How Deferred Prosecution Works in Virginia
Deferred prosecution is also referred to as Deferred Disposition, Probation Before Judgment (PBJ), or a suspended imposition of a sentence. It allows for the reduction or dismissal of criminal charges without a conviction as long as the defendant meets certain conditions.
Under prior law, deferred prosecution was only allowed for specific crimes, like a first-offense drug or domestic violence conviction. However, the new law provides for deferred prosecution in any criminal case. The prosecutor and defense attorney must agree to the deferred prosecution, and the judge must approve it. In most cases, the individual must plead guilty or no contest, but a deferred prosecution has been allowed in some cases where they pled not guilty and were convicted at trial.
Conditions that a person must comply with can include probation, completing an anger management or other course, making restitution to the victim, completing a specified number of community service hours, and payment of court costs. In deciding whether to approve a deferred prosecution, the judge must consider these factors:
- Mitigating factors relating to the defendant or the offense
- The victim’s request
- Any other appropriate factors
When agreeing to a deferred prosecution, the defendant waives their right to an appeal if they fail to comply with the terms of the deferred prosecution. Once they successfully complete the conditions of the deferred prosecution, the criminal case would be dismissed, or the charges would be reduced, depending on the agreement between the Commonwealth and their lawyer. If they do not complete the deferred prosecution, the judge would enter a determination of guilt and impose a sentence on the original charges.
Expungement of Criminal Records
Another benefit of this option is that the criminal charges may be expunged from an individual’s criminal record if they successfully complete the conditions of the deferred prosecution. The prosecutor must agree that the charges can be expunged when the conditions of the deferred prosecution are worked out.
Deferred Prosecution for Individuals With Autism or Intellectual Disabilities
In 2020, the legislature also passed Virginia Code §19.2-303.6. Under this law, an individual diagnosed with an autism spectrum disorder or an intellectual disability can ask the court to grant a deferred prosecution. When requesting this, they would be asking the judge to defer their case, place them on probation, and dismiss the charges after they successfully complete the terms set by the court. However, the law does not provide for the expungement of the criminal charges.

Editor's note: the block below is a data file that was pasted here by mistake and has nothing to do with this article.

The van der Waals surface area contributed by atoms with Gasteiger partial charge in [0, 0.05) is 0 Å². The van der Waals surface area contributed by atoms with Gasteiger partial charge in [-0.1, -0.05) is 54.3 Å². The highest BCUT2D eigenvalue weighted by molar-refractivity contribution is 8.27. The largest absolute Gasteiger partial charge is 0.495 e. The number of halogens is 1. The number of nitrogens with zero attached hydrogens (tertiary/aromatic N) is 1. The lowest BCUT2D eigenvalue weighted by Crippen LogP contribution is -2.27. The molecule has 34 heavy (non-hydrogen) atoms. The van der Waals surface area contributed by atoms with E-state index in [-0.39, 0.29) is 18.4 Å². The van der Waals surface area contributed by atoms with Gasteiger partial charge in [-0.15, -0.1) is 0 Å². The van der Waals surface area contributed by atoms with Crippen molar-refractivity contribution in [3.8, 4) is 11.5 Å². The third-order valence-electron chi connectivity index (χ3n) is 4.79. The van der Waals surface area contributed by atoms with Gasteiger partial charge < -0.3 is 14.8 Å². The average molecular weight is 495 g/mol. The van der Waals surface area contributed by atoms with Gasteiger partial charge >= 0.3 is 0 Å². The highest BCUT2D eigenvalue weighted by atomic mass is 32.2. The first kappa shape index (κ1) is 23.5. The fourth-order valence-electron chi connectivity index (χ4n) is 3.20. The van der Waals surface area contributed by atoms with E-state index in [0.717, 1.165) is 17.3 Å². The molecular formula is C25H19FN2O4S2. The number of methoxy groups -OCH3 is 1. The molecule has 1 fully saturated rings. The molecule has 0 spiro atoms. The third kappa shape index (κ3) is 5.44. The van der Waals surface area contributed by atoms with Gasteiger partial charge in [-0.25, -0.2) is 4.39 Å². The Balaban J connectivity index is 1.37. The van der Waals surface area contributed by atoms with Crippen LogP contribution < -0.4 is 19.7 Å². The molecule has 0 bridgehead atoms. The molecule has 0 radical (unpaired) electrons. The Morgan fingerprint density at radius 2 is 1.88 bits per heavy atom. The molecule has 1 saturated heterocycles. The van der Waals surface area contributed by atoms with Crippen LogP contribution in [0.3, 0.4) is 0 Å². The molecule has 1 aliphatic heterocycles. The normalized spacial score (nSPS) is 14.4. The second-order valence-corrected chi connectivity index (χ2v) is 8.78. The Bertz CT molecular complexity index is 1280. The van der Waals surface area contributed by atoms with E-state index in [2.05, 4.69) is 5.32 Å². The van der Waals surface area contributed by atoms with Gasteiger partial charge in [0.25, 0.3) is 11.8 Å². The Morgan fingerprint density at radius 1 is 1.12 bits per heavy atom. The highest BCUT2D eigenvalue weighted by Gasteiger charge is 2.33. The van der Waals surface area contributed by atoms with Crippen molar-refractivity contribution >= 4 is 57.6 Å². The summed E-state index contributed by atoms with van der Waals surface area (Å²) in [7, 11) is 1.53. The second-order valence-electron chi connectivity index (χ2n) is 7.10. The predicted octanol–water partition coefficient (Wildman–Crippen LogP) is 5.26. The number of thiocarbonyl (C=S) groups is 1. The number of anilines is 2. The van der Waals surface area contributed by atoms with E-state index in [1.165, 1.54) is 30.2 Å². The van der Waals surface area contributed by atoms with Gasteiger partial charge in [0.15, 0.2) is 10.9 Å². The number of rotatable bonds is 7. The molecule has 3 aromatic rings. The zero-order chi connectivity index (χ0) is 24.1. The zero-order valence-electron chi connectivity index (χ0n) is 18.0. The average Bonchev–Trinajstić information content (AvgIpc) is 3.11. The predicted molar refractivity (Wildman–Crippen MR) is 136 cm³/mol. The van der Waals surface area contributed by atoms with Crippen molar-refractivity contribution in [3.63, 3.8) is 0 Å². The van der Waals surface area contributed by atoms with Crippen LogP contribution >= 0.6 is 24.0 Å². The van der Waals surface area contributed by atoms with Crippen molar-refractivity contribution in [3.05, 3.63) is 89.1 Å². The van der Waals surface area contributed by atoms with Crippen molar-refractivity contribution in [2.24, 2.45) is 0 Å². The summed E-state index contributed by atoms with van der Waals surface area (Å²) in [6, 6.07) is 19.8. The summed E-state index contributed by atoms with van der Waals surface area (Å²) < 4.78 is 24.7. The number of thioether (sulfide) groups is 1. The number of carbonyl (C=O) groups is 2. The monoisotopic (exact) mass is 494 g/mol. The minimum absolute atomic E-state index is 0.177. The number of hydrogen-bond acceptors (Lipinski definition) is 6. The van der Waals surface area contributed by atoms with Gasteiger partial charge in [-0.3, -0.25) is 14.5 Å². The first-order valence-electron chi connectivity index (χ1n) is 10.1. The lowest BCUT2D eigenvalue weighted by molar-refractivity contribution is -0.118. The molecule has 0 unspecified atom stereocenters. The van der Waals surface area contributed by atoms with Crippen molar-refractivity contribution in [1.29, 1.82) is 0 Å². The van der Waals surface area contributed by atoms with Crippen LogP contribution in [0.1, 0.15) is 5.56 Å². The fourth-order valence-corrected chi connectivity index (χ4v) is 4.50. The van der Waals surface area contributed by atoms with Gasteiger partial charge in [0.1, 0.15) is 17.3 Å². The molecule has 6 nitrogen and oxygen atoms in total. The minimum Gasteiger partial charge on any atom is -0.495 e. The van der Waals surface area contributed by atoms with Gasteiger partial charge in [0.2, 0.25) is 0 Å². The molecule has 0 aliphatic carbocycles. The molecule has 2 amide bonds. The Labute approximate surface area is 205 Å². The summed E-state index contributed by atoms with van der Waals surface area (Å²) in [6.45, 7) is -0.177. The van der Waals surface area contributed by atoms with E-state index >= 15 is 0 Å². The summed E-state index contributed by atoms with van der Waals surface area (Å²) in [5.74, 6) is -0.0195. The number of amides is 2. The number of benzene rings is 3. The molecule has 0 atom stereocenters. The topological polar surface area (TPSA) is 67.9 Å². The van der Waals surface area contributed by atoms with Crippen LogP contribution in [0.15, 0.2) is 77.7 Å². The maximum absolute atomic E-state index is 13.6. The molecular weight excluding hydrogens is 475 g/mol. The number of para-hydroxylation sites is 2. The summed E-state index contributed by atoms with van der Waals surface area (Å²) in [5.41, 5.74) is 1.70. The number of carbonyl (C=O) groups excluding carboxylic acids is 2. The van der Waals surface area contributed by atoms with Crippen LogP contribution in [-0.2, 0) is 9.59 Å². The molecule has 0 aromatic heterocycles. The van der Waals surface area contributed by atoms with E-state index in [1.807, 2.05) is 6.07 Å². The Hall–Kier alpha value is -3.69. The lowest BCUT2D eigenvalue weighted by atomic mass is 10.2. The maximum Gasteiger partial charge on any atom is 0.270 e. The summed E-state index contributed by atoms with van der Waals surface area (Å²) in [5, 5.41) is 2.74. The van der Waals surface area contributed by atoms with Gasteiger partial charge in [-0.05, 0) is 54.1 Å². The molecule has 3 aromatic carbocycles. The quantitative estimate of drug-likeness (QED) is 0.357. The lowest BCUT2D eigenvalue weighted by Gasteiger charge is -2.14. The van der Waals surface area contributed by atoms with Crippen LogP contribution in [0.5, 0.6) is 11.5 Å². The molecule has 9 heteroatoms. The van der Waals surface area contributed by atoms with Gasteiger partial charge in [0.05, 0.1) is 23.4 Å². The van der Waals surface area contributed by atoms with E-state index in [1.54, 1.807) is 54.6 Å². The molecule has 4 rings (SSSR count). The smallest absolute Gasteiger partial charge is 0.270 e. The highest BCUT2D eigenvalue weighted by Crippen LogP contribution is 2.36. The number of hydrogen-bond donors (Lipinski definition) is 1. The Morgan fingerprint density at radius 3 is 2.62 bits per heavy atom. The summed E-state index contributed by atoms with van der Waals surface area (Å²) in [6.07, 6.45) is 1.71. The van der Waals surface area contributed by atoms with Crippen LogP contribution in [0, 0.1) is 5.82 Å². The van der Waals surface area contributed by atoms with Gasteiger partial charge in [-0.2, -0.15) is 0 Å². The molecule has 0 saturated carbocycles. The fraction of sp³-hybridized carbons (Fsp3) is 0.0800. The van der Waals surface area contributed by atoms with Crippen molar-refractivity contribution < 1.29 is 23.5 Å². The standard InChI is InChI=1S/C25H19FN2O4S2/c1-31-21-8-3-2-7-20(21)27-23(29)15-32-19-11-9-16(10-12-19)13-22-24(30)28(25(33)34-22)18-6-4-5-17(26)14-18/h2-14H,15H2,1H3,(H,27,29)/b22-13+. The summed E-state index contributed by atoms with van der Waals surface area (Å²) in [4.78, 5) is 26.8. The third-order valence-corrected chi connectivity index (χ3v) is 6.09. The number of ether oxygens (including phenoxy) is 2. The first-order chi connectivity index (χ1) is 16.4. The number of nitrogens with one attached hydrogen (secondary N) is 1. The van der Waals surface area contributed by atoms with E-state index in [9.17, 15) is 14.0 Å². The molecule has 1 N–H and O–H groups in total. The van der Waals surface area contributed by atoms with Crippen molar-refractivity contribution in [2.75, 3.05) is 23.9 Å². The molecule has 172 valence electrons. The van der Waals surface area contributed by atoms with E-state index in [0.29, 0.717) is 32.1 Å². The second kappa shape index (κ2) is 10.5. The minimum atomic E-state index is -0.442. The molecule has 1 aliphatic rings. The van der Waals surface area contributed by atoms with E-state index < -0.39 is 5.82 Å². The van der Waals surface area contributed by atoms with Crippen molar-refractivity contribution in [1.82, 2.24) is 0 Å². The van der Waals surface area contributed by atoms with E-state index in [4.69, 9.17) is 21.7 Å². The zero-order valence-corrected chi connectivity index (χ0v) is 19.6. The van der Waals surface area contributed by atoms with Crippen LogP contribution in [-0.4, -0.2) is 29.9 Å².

To be eligible for this type of deferred prosecution, a person must show that the alleged crime was caused by or had a direct relationship to their disorder or disability. They would need to show that a psychiatrist or clinical psychologist diagnosed them with autism spectrum disorder or an intellectual disability.
A person may be eligible for a deferred prosecution even if this is not their first offense. In addition, the prosecutor does not have to agree to the deferred prosecution for an individual to file a petition asking that the judge approve it. However, the court must consider the prosecution’s position and the victim’s views in deciding whether to grant the petition.
Certain crimes are not eligible for deferred prosecution under this law. These offenses include aggravated murder and crimes involving acts of violence, such as kidnapping, assault, robbery, sexual assault, or arson.
If you are facing criminal charges or have questions about whether you are eligible for a deferred prosecution, our dedicated criminal defense lawyers are here to help. Call our Manassas office at 888-DUI-LWYR or complete our convenient online form to schedule your free initial consultation today to learn how we can help you fight the charges you face and achieve the best possible outcome in your criminal case.